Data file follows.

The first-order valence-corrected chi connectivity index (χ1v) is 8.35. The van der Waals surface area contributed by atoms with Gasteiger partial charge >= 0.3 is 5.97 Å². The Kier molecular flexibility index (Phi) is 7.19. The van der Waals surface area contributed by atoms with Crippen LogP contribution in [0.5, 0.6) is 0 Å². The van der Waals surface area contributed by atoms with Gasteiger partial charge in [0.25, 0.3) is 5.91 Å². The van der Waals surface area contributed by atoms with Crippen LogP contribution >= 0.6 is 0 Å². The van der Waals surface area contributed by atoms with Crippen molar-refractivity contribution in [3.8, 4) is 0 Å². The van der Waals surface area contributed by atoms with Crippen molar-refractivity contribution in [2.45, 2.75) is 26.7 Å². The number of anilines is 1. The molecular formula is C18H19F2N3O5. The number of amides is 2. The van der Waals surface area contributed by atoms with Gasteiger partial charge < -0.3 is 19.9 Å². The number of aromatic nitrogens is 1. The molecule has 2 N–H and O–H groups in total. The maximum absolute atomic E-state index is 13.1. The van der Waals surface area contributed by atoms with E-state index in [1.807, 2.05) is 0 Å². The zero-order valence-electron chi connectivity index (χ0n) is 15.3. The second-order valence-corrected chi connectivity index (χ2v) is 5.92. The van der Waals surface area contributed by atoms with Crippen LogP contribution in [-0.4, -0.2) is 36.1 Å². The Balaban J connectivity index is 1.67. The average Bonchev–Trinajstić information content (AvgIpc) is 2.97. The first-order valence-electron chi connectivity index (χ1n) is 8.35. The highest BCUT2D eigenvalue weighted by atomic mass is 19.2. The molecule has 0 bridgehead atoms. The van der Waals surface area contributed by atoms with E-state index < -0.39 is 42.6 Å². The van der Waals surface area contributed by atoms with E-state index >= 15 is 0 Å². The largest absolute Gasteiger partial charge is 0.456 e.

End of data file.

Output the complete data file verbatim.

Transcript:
The first-order valence-corrected chi connectivity index (χ1v) is 8.35. The van der Waals surface area contributed by atoms with Gasteiger partial charge >= 0.3 is 5.97 Å². The Kier molecular flexibility index (Phi) is 7.19. The van der Waals surface area contributed by atoms with Crippen LogP contribution in [0.5, 0.6) is 0 Å². The van der Waals surface area contributed by atoms with Gasteiger partial charge in [0.25, 0.3) is 5.91 Å². The van der Waals surface area contributed by atoms with Crippen LogP contribution >= 0.6 is 0 Å². The van der Waals surface area contributed by atoms with Crippen molar-refractivity contribution in [3.8, 4) is 0 Å². The van der Waals surface area contributed by atoms with Crippen molar-refractivity contribution in [2.45, 2.75) is 26.7 Å². The number of anilines is 1. The molecular formula is C18H19F2N3O5. The number of amides is 2. The van der Waals surface area contributed by atoms with Gasteiger partial charge < -0.3 is 19.9 Å². The number of aromatic nitrogens is 1. The molecule has 2 N–H and O–H groups in total. The maximum absolute atomic E-state index is 13.1. The van der Waals surface area contributed by atoms with E-state index in [1.807, 2.05) is 0 Å². The zero-order valence-electron chi connectivity index (χ0n) is 15.3. The second-order valence-corrected chi connectivity index (χ2v) is 5.92. The van der Waals surface area contributed by atoms with Crippen LogP contribution in [-0.4, -0.2) is 36.1 Å². The Balaban J connectivity index is 1.67. The average Bonchev–Trinajstić information content (AvgIpc) is 2.97. The first-order valence-electron chi connectivity index (χ1n) is 8.35. The highest BCUT2D eigenvalue weighted by atomic mass is 19.2. The molecule has 0 bridgehead atoms. The van der Waals surface area contributed by atoms with E-state index < -0.39 is 42.6 Å². The van der Waals surface area contributed by atoms with E-state index >= 15 is 0 Å². The largest absolute Gasteiger partial charge is 0.456 e.